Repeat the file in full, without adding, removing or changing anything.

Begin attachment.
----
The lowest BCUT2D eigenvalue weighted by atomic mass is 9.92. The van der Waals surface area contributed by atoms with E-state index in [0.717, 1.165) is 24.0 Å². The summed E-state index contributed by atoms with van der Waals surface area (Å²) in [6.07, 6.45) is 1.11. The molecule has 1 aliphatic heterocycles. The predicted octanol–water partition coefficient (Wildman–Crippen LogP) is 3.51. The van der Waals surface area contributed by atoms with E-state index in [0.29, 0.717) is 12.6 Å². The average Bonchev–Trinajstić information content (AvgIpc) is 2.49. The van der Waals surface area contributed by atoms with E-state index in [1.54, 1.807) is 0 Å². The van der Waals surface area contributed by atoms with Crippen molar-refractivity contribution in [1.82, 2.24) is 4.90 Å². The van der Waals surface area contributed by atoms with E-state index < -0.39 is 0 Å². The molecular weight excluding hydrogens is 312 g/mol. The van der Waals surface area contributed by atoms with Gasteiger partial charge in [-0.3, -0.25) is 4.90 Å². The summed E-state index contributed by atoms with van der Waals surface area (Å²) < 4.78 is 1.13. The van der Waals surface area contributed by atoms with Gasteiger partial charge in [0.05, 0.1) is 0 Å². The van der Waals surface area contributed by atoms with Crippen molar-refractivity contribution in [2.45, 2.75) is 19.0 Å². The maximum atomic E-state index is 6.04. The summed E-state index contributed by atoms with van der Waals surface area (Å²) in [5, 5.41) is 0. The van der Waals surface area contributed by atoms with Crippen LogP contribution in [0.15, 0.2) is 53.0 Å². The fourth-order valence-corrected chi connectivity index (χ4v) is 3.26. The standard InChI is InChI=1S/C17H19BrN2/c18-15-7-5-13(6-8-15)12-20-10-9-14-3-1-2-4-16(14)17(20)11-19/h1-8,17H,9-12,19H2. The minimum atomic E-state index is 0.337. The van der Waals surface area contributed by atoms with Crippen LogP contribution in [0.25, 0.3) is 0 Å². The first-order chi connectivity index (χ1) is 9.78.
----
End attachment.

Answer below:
The lowest BCUT2D eigenvalue weighted by atomic mass is 9.92. The van der Waals surface area contributed by atoms with E-state index in [0.717, 1.165) is 24.0 Å². The summed E-state index contributed by atoms with van der Waals surface area (Å²) in [6.07, 6.45) is 1.11. The molecule has 1 aliphatic heterocycles. The predicted octanol–water partition coefficient (Wildman–Crippen LogP) is 3.51. The van der Waals surface area contributed by atoms with E-state index in [0.29, 0.717) is 12.6 Å². The average Bonchev–Trinajstić information content (AvgIpc) is 2.49. The van der Waals surface area contributed by atoms with E-state index in [1.54, 1.807) is 0 Å². The van der Waals surface area contributed by atoms with Crippen molar-refractivity contribution in [1.82, 2.24) is 4.90 Å². The van der Waals surface area contributed by atoms with E-state index < -0.39 is 0 Å². The molecular weight excluding hydrogens is 312 g/mol. The van der Waals surface area contributed by atoms with Gasteiger partial charge in [-0.3, -0.25) is 4.90 Å². The summed E-state index contributed by atoms with van der Waals surface area (Å²) < 4.78 is 1.13. The van der Waals surface area contributed by atoms with Gasteiger partial charge in [0.05, 0.1) is 0 Å². The van der Waals surface area contributed by atoms with Crippen molar-refractivity contribution in [2.45, 2.75) is 19.0 Å². The maximum atomic E-state index is 6.04. The summed E-state index contributed by atoms with van der Waals surface area (Å²) in [5, 5.41) is 0. The van der Waals surface area contributed by atoms with Crippen LogP contribution in [0.15, 0.2) is 53.0 Å². The fourth-order valence-corrected chi connectivity index (χ4v) is 3.26. The standard InChI is InChI=1S/C17H19BrN2/c18-15-7-5-13(6-8-15)12-20-10-9-14-3-1-2-4-16(14)17(20)11-19/h1-8,17H,9-12,19H2. The minimum atomic E-state index is 0.337. The van der Waals surface area contributed by atoms with Crippen LogP contribution in [0.25, 0.3) is 0 Å². The first-order chi connectivity index (χ1) is 9.78.